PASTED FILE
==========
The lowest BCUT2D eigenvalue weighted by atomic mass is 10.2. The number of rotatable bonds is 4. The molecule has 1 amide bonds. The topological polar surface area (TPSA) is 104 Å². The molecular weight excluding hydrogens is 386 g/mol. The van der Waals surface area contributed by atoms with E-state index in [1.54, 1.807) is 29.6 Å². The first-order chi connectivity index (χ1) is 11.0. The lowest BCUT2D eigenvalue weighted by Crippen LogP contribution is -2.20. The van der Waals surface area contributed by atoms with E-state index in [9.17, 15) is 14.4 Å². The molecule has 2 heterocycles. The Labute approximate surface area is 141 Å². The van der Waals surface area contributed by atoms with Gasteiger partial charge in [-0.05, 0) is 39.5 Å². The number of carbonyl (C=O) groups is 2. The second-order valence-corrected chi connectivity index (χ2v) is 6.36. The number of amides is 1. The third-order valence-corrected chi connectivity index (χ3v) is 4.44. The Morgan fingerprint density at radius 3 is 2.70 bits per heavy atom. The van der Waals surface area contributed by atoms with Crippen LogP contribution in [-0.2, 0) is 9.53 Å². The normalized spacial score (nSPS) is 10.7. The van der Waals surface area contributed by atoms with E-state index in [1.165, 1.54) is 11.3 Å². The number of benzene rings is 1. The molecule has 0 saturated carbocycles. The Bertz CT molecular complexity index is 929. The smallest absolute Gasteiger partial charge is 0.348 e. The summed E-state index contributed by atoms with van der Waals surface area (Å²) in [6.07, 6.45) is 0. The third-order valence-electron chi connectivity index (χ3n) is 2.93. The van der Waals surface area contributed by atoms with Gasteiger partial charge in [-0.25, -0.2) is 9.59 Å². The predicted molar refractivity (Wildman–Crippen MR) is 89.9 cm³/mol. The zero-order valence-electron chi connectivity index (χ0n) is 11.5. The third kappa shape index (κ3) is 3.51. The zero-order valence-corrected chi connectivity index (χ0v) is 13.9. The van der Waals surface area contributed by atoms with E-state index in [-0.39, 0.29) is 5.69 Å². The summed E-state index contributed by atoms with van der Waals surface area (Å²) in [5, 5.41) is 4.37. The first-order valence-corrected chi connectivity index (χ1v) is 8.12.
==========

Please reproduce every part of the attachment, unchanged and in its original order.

The lowest BCUT2D eigenvalue weighted by atomic mass is 10.2. The number of rotatable bonds is 4. The molecule has 1 amide bonds. The topological polar surface area (TPSA) is 104 Å². The molecular weight excluding hydrogens is 386 g/mol. The van der Waals surface area contributed by atoms with E-state index in [1.54, 1.807) is 29.6 Å². The first-order chi connectivity index (χ1) is 11.0. The lowest BCUT2D eigenvalue weighted by Crippen LogP contribution is -2.20. The van der Waals surface area contributed by atoms with E-state index in [9.17, 15) is 14.4 Å². The molecule has 2 heterocycles. The Labute approximate surface area is 141 Å². The van der Waals surface area contributed by atoms with Gasteiger partial charge in [-0.05, 0) is 39.5 Å². The number of carbonyl (C=O) groups is 2. The second-order valence-corrected chi connectivity index (χ2v) is 6.36. The number of amides is 1. The third-order valence-corrected chi connectivity index (χ3v) is 4.44. The Morgan fingerprint density at radius 3 is 2.70 bits per heavy atom. The van der Waals surface area contributed by atoms with Crippen LogP contribution in [-0.2, 0) is 9.53 Å². The normalized spacial score (nSPS) is 10.7. The van der Waals surface area contributed by atoms with E-state index in [1.165, 1.54) is 11.3 Å². The number of benzene rings is 1. The molecule has 0 saturated carbocycles. The Bertz CT molecular complexity index is 929. The smallest absolute Gasteiger partial charge is 0.348 e. The summed E-state index contributed by atoms with van der Waals surface area (Å²) in [6.07, 6.45) is 0. The third-order valence-electron chi connectivity index (χ3n) is 2.93. The van der Waals surface area contributed by atoms with Gasteiger partial charge in [-0.25, -0.2) is 9.59 Å². The predicted molar refractivity (Wildman–Crippen MR) is 89.9 cm³/mol. The zero-order valence-electron chi connectivity index (χ0n) is 11.5. The third kappa shape index (κ3) is 3.51. The zero-order valence-corrected chi connectivity index (χ0v) is 13.9. The van der Waals surface area contributed by atoms with E-state index in [-0.39, 0.29) is 5.69 Å². The summed E-state index contributed by atoms with van der Waals surface area (Å²) in [5, 5.41) is 4.37. The first-order valence-corrected chi connectivity index (χ1v) is 8.12.